“But the 10 (percent to) 12 percent premium increases are unsustainable for any size business,s and the cost shifting to employees eventually cancels out the value of having insurance as employees can't afford to buy it or use it,” Schwimmer added. One result is a growing interest in narrow or tiered networks, she said, in which patients trade some choice in providers for greater savings.

This cost shift has become a concern for a number of healthcare advocates, including the NJ For Health Care coalition, a campaign that seeks to build on the ACA’s success and further expand access to care by reducing the cost to consumers. The coalition made it a priority to lower consumer expenses at a conference in September and offered several solutions, including additional state oversight of plan design and the creation of a “public option” or government-run insurance plan to compete with commercial products.

In fact, Assemblyman Reed Gusciora (D-Mercer) introduced a bill (A-4211) on Monday that would implement a public option, dubbed “JERSEYCare,” that he said would build on the state’s successful Medicaid expansion under the ACA, which added hundreds of thousands of residents to the public insurance rolls. Gusciora, who had promised to sponsor such a measure earlier this year, said the program would be open to all residents, with premium rates designed to make it as affordable as possible.

“The government has the benefit of representing a large population of people, and that gives them a lot of clout in cost and reimbursement negotiations. Even better, we’re people-motivated, not profit-motivated,” he said, noting that instead of rewarding executives, a public plan can cut costs for its customers. “That’s really the need and the goal, here — to cut costs. We can’t possibly afford to keep paying the astronomical amount we are for healthcare.”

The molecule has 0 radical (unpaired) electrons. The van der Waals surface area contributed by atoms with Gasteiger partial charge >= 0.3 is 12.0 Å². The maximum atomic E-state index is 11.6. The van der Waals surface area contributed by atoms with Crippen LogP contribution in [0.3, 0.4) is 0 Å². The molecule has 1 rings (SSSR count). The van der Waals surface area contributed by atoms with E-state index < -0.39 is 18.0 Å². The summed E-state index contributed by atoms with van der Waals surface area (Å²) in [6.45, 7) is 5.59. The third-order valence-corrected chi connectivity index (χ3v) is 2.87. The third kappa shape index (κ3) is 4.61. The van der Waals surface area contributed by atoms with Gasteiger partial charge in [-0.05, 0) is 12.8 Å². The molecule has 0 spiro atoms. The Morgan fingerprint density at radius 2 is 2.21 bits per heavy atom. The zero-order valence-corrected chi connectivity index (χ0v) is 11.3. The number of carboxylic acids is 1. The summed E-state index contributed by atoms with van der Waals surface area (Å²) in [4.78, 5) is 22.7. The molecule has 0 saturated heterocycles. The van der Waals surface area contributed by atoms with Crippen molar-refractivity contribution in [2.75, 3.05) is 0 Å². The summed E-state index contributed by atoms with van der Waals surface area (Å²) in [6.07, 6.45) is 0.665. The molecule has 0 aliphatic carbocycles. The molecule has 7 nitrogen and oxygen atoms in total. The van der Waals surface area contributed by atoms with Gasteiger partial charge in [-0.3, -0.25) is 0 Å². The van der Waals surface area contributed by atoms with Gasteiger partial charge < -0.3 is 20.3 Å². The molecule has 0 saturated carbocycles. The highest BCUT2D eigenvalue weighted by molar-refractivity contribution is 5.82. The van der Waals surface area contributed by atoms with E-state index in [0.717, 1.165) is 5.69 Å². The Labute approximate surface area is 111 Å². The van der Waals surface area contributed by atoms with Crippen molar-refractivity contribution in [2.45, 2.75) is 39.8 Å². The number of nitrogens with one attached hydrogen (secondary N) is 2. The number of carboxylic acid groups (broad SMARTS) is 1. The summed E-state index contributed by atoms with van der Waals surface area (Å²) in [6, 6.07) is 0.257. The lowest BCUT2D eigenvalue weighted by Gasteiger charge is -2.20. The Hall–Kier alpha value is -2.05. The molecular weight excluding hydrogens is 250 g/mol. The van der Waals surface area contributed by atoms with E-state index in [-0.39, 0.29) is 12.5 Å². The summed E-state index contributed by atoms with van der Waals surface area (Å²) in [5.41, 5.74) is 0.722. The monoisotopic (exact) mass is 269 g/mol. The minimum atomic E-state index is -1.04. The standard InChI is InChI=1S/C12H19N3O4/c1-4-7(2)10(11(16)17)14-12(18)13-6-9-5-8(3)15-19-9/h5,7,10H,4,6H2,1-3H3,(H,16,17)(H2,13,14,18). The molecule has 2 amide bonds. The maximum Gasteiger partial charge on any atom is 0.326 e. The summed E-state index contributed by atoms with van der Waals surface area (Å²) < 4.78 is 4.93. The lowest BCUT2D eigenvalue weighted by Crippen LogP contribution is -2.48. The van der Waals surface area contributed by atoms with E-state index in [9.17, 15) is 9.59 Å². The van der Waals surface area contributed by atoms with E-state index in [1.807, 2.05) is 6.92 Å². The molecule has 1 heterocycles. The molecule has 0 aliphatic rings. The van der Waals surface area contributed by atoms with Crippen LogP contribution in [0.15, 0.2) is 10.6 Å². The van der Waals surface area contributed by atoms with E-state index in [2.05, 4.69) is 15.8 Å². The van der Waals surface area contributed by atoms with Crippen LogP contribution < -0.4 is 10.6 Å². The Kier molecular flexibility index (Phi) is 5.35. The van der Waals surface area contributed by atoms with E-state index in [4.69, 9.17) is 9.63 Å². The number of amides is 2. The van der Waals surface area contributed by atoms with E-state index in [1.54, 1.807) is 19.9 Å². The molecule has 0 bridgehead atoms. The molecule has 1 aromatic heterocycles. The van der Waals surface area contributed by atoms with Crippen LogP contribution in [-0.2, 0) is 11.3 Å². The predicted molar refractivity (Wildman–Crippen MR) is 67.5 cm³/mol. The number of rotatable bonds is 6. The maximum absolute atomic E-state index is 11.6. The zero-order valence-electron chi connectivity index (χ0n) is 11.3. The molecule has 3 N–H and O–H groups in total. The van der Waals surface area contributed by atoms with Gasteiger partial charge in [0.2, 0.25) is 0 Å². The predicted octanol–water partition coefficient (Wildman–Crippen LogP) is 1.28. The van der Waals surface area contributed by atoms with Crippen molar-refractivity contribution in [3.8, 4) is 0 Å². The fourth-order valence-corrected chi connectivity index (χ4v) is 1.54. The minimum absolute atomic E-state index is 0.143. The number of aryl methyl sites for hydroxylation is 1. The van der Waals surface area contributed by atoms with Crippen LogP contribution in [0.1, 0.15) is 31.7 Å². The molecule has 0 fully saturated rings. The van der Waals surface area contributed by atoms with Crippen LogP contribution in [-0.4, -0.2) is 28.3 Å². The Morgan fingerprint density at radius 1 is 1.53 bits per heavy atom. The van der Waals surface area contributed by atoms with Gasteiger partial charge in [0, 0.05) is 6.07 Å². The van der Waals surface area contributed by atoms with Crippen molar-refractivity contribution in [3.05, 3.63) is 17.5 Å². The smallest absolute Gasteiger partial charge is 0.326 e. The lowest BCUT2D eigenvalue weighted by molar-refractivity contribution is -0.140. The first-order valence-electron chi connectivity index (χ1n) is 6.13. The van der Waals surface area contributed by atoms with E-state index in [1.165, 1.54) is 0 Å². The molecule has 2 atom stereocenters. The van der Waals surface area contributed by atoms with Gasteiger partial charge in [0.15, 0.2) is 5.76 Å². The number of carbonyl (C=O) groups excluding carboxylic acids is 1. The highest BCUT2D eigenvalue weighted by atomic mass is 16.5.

According to the NJBIA survey, these rising costs are a growing concern to business owners as they weigh the pros and cons of offering employee coverage. A full 94 percent said price is the biggest reason they may discontinue insurance benefits in the future.

The poll also detailed exactly how businesses have made workers responsible for a growing portion of their health insurance costs, either through direct expenses or reductions in other benefits, like wages. Three in 10 businesses froze pay or capped increases; a similar ratio raised the employee’s share of the healthcare premium costs; and roughly four in 10 introduced a high-deductible plan, or increased the deductible level or other patient costs.

“You can see the trend in shifting costs from the employer over to the employee,” said Michele Siekerka, NJBIA’s president and CEO. For one, businesses are “starting to offer plans that aren’t as attractive in order to keep the costs at bay.”

A particular concern for Siekerka was the negative impact healthcare costs are starting to have on wages. Benefits must be viewed comprehensively, she said, and state policymakers need to be aware of the nexus when considering mandates for higher hourly wages or additional healthcare.

“Wages and benefits are all one,” Siekerka said. “The cost of business is getting more and more challenging. I think small business is really at a breaking point.”